|Video Release:||14 Nov 2005|
|See Canadian Ratings|
|How We Determine Our Grades|
Caroline Ellis (Kate Hudson) is a prospective nursing student who was orphaned following the death of her father. Still haunted by the guilt of his dying alone, she's committed herself to hospice work with the incapacitated and elderly.
Deep in the Louisiana bayou, Caroline takes a job in an eerie, isolated mansion plagued by torrents of rain and sweltering heat. There she becomes the caretaker for Ben Devereaux (John Hurt), a man who is paralyzed and unable to talk following a stroke. While his cigarette-loving wife Violet (Gena Rowlands) is initially suspicious of the new employee, she eventually hands Caroline a skeleton key that gives her access to all the rooms in the sagging old house--every room except one.
Driven by an insatiable curiosity that seems to be imperative for horror film characters, Caroline begins to snoop around (most often on a dark and stormy night when the electric lights are iffy). Hidden behind a shelf stuffed with odds and ends, she discovers a door in the attic. Unable to open it with her key, she fiddles around until the lock finally clicks. Inside the dusty garret, she finds a room full of bottled specimens, powdered potions and recorded spells, all pointing toward the practice of Southern black magic known as hoodoo.
When confronted, Violet denies knowing anything about the apothecary and pins ownership of the sorcery objects on the previous owners' black servants (Ronald McCall, Jeryl Prescotts) who lived in the upstairs room. While Caroline doesn't believe in witchcraft, she realizes the powerful hold it has on her patient when Ben starts making startling cries for help. Enlisting the aid of her girlfriend Jill (Joy Bryant) and the Devereaux's young lawyer Luke (Peter Sarsgaard), Caroline begins to unearth the dark secrets hidden behind closed doors in the New Orleans swamp.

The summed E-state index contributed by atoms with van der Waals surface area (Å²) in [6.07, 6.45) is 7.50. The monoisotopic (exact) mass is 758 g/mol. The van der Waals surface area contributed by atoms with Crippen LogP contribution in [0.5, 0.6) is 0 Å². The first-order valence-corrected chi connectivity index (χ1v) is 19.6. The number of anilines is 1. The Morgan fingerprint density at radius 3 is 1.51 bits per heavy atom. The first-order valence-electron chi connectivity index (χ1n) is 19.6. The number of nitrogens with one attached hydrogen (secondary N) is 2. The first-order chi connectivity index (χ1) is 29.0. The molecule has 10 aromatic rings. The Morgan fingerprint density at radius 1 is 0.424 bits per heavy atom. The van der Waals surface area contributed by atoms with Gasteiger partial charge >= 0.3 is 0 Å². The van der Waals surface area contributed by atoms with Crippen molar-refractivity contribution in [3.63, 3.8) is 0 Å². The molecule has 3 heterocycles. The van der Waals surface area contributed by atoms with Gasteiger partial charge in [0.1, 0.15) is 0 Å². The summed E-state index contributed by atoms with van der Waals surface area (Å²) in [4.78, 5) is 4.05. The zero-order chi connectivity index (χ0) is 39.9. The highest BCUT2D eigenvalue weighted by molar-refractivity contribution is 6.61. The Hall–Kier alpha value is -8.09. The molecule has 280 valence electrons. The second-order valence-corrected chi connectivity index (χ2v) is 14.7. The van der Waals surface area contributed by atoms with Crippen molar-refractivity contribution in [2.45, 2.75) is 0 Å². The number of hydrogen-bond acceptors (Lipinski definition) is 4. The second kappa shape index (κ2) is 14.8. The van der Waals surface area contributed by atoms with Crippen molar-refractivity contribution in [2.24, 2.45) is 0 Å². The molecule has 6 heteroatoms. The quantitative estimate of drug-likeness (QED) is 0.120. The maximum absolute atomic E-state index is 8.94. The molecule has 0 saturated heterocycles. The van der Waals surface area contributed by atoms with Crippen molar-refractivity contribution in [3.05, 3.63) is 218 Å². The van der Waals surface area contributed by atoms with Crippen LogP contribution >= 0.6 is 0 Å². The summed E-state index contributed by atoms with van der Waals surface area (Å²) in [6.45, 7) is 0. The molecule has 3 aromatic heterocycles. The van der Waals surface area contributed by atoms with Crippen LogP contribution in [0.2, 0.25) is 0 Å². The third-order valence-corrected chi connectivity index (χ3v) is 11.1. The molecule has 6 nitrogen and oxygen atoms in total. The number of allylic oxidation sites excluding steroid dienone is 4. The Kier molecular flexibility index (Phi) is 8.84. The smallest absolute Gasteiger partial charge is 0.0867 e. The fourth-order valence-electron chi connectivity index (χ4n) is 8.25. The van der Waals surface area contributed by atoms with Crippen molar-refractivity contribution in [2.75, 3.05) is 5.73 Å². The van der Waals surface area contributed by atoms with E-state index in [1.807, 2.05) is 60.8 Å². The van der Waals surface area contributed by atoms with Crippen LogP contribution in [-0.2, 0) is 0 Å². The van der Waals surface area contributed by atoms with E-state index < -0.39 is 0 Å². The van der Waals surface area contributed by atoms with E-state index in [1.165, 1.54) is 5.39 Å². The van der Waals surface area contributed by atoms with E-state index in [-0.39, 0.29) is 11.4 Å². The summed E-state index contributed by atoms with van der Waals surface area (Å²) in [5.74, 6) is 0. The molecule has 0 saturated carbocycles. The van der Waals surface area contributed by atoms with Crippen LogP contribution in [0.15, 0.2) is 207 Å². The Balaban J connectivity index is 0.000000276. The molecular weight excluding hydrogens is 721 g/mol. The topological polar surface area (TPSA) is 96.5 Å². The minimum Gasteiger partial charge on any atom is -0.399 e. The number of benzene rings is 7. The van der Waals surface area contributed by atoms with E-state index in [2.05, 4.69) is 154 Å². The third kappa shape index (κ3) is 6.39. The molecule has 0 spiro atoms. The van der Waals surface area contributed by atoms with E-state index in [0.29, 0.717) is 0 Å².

Artistically the script manages to redeem itself from a rather prolonged build-up and give viewers an intriguing conclusion to this creepy saga. But for families interested in a fright film, this one includes brief, but strong, profanities and the portrayal of partial nudity when Caroline climbs into the shower.
More worrisome, the storyline may spark curiosity in the dark arts depicted in the plot. With nameless ingredients, some individuals concoct questionable remedies to use on others. Setting up hundreds of burning candles in the attic, several characters also chant incantations and rehearse passages of ancient writ while wearing the customary garb of the tradition. These rituals--some for the purpose of sacrifice--result in the killing of animals and the hunting down of humans, two of whom are hung and burned in front of a large, drunken crowd of partygoers.
Penned by Ehren Kruger, who also brought audiences The Ring and its sequel, The Skeleton Key's foray into the world of black magic unlocks more than just scare tactics in the blistering Louisiana bayous and may leave parents searching for a quick way out of this unfriendly marshland.
Skeleton Key is rated PG-13: for violence, disturbing images, some partial nudity and thematic material.
Cast: Kate Hudson
Studio: 2005 Universal Studios